The Emirate of Fujairah is an Arabian desert state that has largely remained untouched by the hordes of tourists who visit nearby Dubai and Oman every year. From medieval sand-covered forts to ancient marketplaces, Fujairah is a history and culture buff’s ideal getaway.
Fujairah Fort is undoubtedly one of Fujairah’s architectural treasures and can be seen from most central locations in the Emirate. The fort is located on the top of one of the tallest hills in the Gulf, overlooking the whole Emirate, some 20 metres above sea level. The design of the fort is unique in the UAE. Three square towers and a rounded tower are linked by a wall, which creates a huge central hall at the centre. The fort was originally built in 1670, making it the oldest in the UAE, and has survived Wahhabist occupation, bombardment by the British Royal Navy, and has played a pivotal role in the life of Fujairah, serving as a military base, a royal palace, a prison and execution chamber, and more recently a wedding venue.
The fort is open every day until 5pm and entry is free.
Al-Bidya Mosque is the oldest mosque in the United Arab Emirates. The mud and brick mosque that blends into Fujairah’s mountainous backdrop has served the area since 1446, but little is known about its origins. The building hasn’t changed much since it first opened. The four rounded multi-tier domes on the roof could easily be mistaken for hills among the mountains, and the minbar where the Imam gives sermon shows signs of centuries of shuffling feet. Al-Bidya Mosque is a welcome contrast to the familiar glass skyscrapers that dominate the Gulf.
The mosque is open to the public after 12pm every day, except for Thursday and Friday when locals can be seen queueing to pray.
The best diving destination you never thought to visit Dive in
As with most grand fortresses in Fujairah, Al-Hail Castle was once home to the ruling family, but it is the only building designated a castle in the Arabian Gulf. Al-Hail is set deep in the Hajar Mountain range and was built in 1830. A square wind tower, which is the only intact part of the castle still standing, offers uninterrupted views across endless date palm plantations and jagged hills and cliffs. Few people take the time to find Al-Hail Castle, so it is quite possible to have the place to yourself during a visit.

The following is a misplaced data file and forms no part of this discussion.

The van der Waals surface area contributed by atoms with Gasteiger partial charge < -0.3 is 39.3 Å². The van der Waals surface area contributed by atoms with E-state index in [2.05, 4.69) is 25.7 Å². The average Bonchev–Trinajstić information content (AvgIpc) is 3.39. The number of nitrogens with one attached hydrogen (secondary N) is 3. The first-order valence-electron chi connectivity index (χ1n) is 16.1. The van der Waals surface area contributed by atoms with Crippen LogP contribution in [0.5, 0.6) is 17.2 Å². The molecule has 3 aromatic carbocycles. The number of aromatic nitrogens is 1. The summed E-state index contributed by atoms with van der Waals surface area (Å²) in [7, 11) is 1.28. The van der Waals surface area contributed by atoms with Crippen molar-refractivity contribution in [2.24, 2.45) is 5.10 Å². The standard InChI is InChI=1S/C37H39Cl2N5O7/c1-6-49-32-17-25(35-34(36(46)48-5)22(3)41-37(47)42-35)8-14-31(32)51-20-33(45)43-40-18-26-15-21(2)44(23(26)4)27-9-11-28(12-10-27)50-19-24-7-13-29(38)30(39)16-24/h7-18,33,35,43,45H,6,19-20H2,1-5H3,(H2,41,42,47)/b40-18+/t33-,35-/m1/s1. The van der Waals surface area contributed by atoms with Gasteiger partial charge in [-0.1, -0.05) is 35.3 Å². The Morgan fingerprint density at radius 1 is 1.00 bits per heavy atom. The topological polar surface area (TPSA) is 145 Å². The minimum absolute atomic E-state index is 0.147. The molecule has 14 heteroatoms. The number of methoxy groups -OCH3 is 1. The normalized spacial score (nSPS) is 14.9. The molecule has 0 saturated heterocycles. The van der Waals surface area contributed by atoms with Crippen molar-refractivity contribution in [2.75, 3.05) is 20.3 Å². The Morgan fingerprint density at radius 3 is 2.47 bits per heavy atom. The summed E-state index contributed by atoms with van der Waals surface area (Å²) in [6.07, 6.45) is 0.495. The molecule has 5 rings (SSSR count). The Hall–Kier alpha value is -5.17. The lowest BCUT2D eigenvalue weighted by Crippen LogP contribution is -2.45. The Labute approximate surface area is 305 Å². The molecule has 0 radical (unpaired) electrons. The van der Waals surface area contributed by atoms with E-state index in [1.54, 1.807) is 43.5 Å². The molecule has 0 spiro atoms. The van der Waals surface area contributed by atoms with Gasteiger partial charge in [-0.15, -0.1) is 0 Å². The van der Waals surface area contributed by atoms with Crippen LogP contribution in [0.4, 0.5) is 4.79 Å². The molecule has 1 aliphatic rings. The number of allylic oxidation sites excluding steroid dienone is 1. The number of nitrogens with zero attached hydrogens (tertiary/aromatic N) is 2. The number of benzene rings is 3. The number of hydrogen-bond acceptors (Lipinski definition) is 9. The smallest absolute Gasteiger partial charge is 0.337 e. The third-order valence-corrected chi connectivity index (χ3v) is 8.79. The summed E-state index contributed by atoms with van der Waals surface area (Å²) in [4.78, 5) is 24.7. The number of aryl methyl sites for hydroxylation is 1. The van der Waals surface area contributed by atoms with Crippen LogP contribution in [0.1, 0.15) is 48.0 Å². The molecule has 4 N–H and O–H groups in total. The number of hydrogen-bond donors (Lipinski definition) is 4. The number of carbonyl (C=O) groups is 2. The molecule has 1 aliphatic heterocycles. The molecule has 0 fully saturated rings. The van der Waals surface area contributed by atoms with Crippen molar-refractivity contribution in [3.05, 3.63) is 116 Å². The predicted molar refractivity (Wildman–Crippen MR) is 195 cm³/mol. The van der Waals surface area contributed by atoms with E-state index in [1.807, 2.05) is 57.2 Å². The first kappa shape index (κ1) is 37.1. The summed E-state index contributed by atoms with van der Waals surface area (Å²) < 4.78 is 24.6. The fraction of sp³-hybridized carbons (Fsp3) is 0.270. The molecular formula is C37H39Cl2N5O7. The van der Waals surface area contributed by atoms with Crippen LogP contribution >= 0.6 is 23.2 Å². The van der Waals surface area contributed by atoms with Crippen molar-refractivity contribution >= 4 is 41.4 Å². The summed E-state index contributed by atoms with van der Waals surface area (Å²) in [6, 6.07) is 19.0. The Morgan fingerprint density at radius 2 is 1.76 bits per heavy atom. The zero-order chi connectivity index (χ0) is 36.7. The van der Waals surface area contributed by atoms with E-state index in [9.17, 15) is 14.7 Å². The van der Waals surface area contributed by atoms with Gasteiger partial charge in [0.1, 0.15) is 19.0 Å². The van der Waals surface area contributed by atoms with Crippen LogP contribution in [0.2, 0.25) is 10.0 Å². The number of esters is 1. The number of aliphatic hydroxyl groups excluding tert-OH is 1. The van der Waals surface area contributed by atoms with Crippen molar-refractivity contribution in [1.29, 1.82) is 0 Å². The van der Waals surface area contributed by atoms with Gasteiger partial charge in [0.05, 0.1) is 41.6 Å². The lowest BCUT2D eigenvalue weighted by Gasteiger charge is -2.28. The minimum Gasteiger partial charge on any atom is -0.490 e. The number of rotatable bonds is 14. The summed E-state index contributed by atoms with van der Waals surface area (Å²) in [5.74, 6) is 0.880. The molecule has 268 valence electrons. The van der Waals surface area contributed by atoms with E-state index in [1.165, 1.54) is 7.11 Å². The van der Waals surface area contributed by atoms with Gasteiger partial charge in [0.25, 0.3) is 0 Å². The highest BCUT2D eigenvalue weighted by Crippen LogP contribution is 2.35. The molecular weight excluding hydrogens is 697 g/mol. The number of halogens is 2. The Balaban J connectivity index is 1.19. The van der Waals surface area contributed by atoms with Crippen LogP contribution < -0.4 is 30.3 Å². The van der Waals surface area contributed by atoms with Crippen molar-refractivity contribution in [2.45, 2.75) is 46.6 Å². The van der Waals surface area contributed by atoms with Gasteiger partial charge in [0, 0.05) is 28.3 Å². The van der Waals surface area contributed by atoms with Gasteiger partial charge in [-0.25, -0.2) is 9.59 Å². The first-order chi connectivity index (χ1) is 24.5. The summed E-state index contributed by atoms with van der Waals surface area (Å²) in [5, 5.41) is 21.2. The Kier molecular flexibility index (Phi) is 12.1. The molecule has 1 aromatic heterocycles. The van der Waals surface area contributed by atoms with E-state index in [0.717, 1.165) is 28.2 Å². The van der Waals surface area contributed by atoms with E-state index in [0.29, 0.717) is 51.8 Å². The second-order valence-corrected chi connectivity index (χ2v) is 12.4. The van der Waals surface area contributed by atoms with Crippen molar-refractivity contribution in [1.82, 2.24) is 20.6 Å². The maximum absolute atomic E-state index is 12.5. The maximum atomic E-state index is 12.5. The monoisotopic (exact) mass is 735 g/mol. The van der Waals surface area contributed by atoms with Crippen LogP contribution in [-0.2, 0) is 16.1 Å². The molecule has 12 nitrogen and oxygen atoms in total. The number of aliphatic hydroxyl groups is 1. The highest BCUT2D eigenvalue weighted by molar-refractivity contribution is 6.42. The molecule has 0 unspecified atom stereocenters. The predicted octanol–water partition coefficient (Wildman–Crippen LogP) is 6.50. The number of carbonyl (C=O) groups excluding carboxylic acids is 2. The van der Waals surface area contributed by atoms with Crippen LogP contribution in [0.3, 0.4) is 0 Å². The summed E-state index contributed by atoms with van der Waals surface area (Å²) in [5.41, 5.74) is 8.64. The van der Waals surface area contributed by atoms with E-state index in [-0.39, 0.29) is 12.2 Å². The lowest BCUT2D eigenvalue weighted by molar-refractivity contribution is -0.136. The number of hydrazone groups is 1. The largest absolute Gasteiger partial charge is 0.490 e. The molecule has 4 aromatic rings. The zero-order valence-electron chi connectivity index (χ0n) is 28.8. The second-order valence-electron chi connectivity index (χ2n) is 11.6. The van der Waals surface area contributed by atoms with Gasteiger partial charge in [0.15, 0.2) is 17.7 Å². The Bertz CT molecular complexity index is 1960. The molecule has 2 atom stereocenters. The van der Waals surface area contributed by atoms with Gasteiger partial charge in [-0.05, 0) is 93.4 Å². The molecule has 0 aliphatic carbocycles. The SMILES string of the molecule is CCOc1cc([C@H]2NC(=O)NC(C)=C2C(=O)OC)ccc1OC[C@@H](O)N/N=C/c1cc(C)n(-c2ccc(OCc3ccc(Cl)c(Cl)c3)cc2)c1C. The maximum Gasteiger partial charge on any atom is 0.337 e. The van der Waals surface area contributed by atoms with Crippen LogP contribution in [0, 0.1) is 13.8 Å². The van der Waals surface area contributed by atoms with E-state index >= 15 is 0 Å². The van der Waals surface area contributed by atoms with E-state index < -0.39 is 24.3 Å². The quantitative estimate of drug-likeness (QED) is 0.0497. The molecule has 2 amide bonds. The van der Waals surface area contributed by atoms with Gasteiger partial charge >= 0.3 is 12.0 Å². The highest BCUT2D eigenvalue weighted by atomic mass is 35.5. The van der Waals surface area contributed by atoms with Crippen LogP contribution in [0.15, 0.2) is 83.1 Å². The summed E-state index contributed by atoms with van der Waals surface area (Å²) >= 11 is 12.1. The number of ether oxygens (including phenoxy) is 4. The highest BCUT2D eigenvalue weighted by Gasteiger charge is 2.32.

Entry to the castle is free, but the only way to get through the heavy wooden doors is to ask the caretaker for the key.
No visit to Fujairah would be complete without visiting one of the world’s oldest marketplaces that has traded continuously for hundreds of years. The village of Masafi has been located on the only trade route between the coast and the east of the UAE since tribes first located to the region. The Friday market, which is actually open all week, consists of permanent wooden and pop-up canvas stalls that sell all manner of traditional Emirati toys, carpets, dates, jewellery and trinkets. The road to Masafi is dominated by speed bumps, which entrepreneurial locals use to find captive audiences to sell their fruits and vegetables. Masafi is also the site of the UAE’s only mineral water bottling plant, Masafi water.
Bithnah Fort is close to Masafi village and is another former royal fortress that has illustrious links. The fort was built from locally-sourced stone, mud and palm wood by local rulers to defend against Wahhabi invasion from Arabia in the late 18th century. Inside, the stone walls are layered in a gold colour, and the circular watchtower is a photographers’ dream. Until just a few years ago, the fort was home to an unassuming local man named Saed Ali Saed Al Yamahi whose personal belongings are still present in some rooms.
Bithnah Fort is one of the most photogenic sites in the UAE and is open 7 days a week.
Fujairah is a destination full of surprises. Some of its best secrets are those from the past. These ancient forts and historical attractions will make your next trip to UAE one of endless learning and glimpses back through time.